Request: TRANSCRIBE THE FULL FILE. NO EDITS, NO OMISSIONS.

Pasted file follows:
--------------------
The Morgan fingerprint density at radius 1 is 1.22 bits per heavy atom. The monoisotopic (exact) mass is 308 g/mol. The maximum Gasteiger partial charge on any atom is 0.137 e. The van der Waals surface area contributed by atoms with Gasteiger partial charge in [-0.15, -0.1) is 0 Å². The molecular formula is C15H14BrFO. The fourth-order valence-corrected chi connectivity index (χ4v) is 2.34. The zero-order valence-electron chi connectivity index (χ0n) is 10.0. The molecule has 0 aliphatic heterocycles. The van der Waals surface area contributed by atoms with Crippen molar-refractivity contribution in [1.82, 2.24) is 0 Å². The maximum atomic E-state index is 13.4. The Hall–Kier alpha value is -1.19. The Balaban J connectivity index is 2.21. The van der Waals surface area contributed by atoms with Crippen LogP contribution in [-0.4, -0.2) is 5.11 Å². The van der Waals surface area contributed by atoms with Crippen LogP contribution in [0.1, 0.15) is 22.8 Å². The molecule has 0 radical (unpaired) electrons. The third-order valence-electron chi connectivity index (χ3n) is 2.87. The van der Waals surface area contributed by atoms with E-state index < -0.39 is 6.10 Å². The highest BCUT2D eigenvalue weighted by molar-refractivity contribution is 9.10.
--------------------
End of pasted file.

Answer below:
The Morgan fingerprint density at radius 1 is 1.22 bits per heavy atom. The monoisotopic (exact) mass is 308 g/mol. The maximum Gasteiger partial charge on any atom is 0.137 e. The van der Waals surface area contributed by atoms with Gasteiger partial charge in [-0.15, -0.1) is 0 Å². The molecular formula is C15H14BrFO. The fourth-order valence-corrected chi connectivity index (χ4v) is 2.34. The zero-order valence-electron chi connectivity index (χ0n) is 10.0. The molecule has 0 aliphatic heterocycles. The van der Waals surface area contributed by atoms with Crippen molar-refractivity contribution in [1.82, 2.24) is 0 Å². The maximum atomic E-state index is 13.4. The Hall–Kier alpha value is -1.19. The Balaban J connectivity index is 2.21. The van der Waals surface area contributed by atoms with Crippen LogP contribution in [-0.4, -0.2) is 5.11 Å². The van der Waals surface area contributed by atoms with Crippen LogP contribution in [0.1, 0.15) is 22.8 Å². The molecule has 0 radical (unpaired) electrons. The third-order valence-electron chi connectivity index (χ3n) is 2.87. The van der Waals surface area contributed by atoms with E-state index < -0.39 is 6.10 Å². The highest BCUT2D eigenvalue weighted by molar-refractivity contribution is 9.10.